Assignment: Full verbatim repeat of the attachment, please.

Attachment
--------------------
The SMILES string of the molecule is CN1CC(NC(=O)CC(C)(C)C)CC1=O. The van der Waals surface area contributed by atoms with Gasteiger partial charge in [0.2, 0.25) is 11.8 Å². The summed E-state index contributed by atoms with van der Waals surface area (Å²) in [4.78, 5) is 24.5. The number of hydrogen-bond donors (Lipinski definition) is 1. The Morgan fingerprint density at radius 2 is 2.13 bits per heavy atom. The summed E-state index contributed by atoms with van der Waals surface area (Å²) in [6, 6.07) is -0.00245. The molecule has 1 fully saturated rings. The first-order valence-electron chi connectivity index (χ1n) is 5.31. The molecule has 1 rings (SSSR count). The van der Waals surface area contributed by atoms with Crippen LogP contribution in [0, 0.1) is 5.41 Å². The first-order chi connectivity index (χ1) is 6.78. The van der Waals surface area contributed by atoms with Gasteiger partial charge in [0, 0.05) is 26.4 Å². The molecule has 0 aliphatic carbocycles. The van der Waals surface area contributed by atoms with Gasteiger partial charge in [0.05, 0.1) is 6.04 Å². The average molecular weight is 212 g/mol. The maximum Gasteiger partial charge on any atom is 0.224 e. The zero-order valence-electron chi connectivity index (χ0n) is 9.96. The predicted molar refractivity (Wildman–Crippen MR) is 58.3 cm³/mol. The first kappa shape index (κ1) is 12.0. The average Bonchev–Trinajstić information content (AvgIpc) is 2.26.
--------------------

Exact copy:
The SMILES string of the molecule is CN1CC(NC(=O)CC(C)(C)C)CC1=O. The van der Waals surface area contributed by atoms with Gasteiger partial charge in [0.2, 0.25) is 11.8 Å². The summed E-state index contributed by atoms with van der Waals surface area (Å²) in [4.78, 5) is 24.5. The number of hydrogen-bond donors (Lipinski definition) is 1. The Morgan fingerprint density at radius 2 is 2.13 bits per heavy atom. The summed E-state index contributed by atoms with van der Waals surface area (Å²) in [6, 6.07) is -0.00245. The molecule has 1 fully saturated rings. The first-order valence-electron chi connectivity index (χ1n) is 5.31. The molecule has 1 rings (SSSR count). The van der Waals surface area contributed by atoms with Crippen LogP contribution in [0, 0.1) is 5.41 Å². The first-order chi connectivity index (χ1) is 6.78. The van der Waals surface area contributed by atoms with Gasteiger partial charge in [0, 0.05) is 26.4 Å². The molecule has 0 aliphatic carbocycles. The van der Waals surface area contributed by atoms with Gasteiger partial charge in [0.05, 0.1) is 6.04 Å². The average molecular weight is 212 g/mol. The maximum Gasteiger partial charge on any atom is 0.224 e. The zero-order valence-electron chi connectivity index (χ0n) is 9.96. The predicted molar refractivity (Wildman–Crippen MR) is 58.3 cm³/mol. The first kappa shape index (κ1) is 12.0. The average Bonchev–Trinajstić information content (AvgIpc) is 2.26.